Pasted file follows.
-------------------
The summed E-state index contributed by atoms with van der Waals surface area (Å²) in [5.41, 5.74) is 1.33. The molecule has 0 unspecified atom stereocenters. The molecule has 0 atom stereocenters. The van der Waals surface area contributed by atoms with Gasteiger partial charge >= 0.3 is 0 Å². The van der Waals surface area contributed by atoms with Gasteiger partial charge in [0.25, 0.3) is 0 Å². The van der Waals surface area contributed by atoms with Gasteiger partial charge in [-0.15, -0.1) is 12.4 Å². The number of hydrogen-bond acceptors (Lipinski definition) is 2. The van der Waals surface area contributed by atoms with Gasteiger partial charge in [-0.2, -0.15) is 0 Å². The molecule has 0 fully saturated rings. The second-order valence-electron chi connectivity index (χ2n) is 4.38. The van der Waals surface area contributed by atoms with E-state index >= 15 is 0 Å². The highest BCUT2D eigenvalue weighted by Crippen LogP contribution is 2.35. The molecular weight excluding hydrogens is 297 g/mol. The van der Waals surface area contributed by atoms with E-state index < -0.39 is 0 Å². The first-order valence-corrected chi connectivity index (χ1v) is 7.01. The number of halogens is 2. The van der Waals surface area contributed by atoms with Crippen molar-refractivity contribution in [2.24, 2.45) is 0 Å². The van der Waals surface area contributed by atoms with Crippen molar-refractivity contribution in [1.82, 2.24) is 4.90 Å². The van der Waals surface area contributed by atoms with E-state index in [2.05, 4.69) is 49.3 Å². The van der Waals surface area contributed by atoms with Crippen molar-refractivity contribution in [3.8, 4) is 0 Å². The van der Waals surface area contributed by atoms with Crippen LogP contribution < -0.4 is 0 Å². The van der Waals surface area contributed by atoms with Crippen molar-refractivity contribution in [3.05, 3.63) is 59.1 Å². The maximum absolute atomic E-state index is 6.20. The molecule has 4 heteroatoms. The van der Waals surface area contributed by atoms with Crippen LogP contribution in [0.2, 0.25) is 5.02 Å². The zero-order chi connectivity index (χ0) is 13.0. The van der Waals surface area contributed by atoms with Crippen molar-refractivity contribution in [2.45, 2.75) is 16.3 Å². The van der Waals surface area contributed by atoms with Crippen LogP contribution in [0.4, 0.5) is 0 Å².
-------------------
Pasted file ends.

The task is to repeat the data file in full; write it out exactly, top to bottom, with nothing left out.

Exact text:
The summed E-state index contributed by atoms with van der Waals surface area (Å²) in [5.41, 5.74) is 1.33. The molecule has 0 unspecified atom stereocenters. The molecule has 0 atom stereocenters. The van der Waals surface area contributed by atoms with Gasteiger partial charge >= 0.3 is 0 Å². The van der Waals surface area contributed by atoms with Gasteiger partial charge in [0.25, 0.3) is 0 Å². The van der Waals surface area contributed by atoms with Gasteiger partial charge in [-0.15, -0.1) is 12.4 Å². The number of hydrogen-bond acceptors (Lipinski definition) is 2. The van der Waals surface area contributed by atoms with Gasteiger partial charge in [-0.2, -0.15) is 0 Å². The molecule has 0 fully saturated rings. The second-order valence-electron chi connectivity index (χ2n) is 4.38. The van der Waals surface area contributed by atoms with E-state index >= 15 is 0 Å². The highest BCUT2D eigenvalue weighted by Crippen LogP contribution is 2.35. The molecular weight excluding hydrogens is 297 g/mol. The van der Waals surface area contributed by atoms with E-state index < -0.39 is 0 Å². The first-order valence-corrected chi connectivity index (χ1v) is 7.01. The number of halogens is 2. The van der Waals surface area contributed by atoms with Crippen molar-refractivity contribution in [2.24, 2.45) is 0 Å². The van der Waals surface area contributed by atoms with Crippen molar-refractivity contribution in [1.82, 2.24) is 4.90 Å². The van der Waals surface area contributed by atoms with E-state index in [2.05, 4.69) is 49.3 Å². The van der Waals surface area contributed by atoms with Crippen molar-refractivity contribution in [3.8, 4) is 0 Å². The van der Waals surface area contributed by atoms with Crippen LogP contribution < -0.4 is 0 Å². The van der Waals surface area contributed by atoms with Crippen molar-refractivity contribution in [3.05, 3.63) is 59.1 Å². The maximum absolute atomic E-state index is 6.20. The molecule has 4 heteroatoms. The van der Waals surface area contributed by atoms with Crippen LogP contribution in [0.2, 0.25) is 5.02 Å². The zero-order chi connectivity index (χ0) is 13.0. The van der Waals surface area contributed by atoms with Crippen molar-refractivity contribution in [2.45, 2.75) is 16.3 Å². The van der Waals surface area contributed by atoms with Crippen LogP contribution in [0.4, 0.5) is 0 Å².